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1927 Map of the Arboretum

1956 - 1957: Fifth Archbold Expedition to New Guinea

A view of Mount Obia, Normanby Island, overlooking stunted scrub and emergent conifers of the genus Dacrydium at about 3300 feet (1000 meters) on the western crest of Mount Pabinama. Bulletin of the American Museum of Natural History, 1959.
A view of Mount Obia, Normanby Island, overlooking stunted scrub and emergent conifers of the genus Dacrydium at about 3300 feet (1000 meters) on the western crest of Mount Pabinama.

Plants collected on this Expedition

Plant ID Accession Date Recieved As Origin Source

Expedition Stats

Indonesia, Papua New Guinea

Event Type
Non-Arnold Arboretum Expedition
Collection Type
Germplasm, Herbarium Specimens
Arnold Arboretum Participants
Leonard John Brass
Map of the collecting area of the Fifth Archbold expedition to Papua New Guinea.
Map of the collecting area of the Fifth Archbold expedition to Papua New Guinea. Bulletin of the American Museum of Natural History, 1959.

The 1956-1957 Fifth Archbold Expedition to Papua New Guinea was again led by Leonard J. Brass, an Australian botanist and associate curator of the Archbold Expeditions. Two staff members from the American Museum of Natural History (AMNH) accompanied him, zoologist Russell F. Peterson and assistant Lionel J. Evennett.

The trip was a continuation of the previous effort to describe and classify the biology, geography, and climate of the southwestern Pacific archipelago. The Arnold Arboretum funded this expedition under the condition that plant material from the Fourth Archbold Expedition be identified and submitted to the Harvard University Herbaria.

The team departed in March of 1956 and returned in January 1957. They explored the southeastern mainland of Papua New Guinea, and four islands to the north: Fergusson, Normanby, Rossel, and Woodlark. The regions explored on this expedition contained less biological diversity compared to the regions explored on previous trips. Those areas possessed more varied forest types and a wider elevation range.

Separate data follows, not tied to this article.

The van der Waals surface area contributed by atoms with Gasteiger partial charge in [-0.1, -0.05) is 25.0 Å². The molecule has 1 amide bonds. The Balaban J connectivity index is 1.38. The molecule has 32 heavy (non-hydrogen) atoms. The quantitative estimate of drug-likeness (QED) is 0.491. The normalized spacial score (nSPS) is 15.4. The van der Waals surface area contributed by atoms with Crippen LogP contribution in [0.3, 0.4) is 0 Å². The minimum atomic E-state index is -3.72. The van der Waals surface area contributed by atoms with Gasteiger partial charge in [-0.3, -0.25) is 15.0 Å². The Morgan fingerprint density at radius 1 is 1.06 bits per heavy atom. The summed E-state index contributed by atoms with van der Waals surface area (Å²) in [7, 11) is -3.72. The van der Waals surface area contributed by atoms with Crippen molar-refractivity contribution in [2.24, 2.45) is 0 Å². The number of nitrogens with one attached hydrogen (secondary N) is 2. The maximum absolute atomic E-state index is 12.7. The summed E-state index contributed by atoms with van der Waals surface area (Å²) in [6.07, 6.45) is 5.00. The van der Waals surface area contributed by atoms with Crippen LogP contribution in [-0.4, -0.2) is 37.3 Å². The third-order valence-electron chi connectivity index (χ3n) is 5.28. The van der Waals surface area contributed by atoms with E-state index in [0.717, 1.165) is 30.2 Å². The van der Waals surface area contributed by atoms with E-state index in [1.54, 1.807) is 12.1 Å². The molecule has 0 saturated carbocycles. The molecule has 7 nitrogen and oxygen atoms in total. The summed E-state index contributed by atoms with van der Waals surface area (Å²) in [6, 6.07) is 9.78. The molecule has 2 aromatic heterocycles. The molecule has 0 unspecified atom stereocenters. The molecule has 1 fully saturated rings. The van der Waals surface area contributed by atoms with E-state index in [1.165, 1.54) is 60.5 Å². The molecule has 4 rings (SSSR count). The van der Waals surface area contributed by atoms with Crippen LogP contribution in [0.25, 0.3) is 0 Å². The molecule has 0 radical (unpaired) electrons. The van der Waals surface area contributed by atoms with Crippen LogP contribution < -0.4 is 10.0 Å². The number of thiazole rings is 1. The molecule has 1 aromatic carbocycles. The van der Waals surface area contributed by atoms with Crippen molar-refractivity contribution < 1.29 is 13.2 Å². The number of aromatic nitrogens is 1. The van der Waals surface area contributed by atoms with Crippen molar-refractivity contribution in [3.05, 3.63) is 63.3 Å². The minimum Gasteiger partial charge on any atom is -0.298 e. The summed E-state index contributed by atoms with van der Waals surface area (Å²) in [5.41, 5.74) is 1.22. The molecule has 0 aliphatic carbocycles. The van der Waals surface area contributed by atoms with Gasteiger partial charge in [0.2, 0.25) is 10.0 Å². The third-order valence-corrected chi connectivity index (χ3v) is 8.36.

A scene on Rossel Island with the expedition carriers in Dambeni hamlet, at 600 feet (180 meters) elevation on the mountain slopes above Jinju.
The resthouse landing place in Rambuso Inlet, Sudest Island.
Unbroken rain forest clothes the backbone range westward from near the expedition camp on the north slopes of Mt. Sisa, Misima Island.
Agamoia village on Fergusson Island with the resthouse and an expedition fly in background.
View northeast over Lake Lavu to Hughes Bay on Fergusson Island and the high Amphlett Islands from about 700 feet (210 meters) on the Fagululu-Agamoia trail.
View northeast over Lake Lavu to Hughes Bay on Fergusson Island and the high Amphlett Islands from about 700 feet (210 meters) on the Fagululu-Agamoia trail. Bulletin of the American Museum of Natural History, 1959.

The quantity of collections were notable. As Brass published in his summary report, the team made 2,657 collections of plants yielding 14,640 herbarium specimens Herbarium specimen: An herbarium specimen is a pressed and dried plant sample that is generally mounted on a sheet of paper. Specimens can be stored indefinitely and are used for a wide variety of botanical research. including duplicates. Vouchers were sent to Rijks Herbarium in the Netherlands for identification before sets of duplicates were sent to the Arnold Arboretum, the United States National Herbarium, and additional herbaria.

Dig Deeper

Peterson’s field catalog of zoological specimens from the expedition has been digitized by the AMNH, as has Brass’s trip diary.

Read Brass’s Summary of the Fifth Archbold Expedition.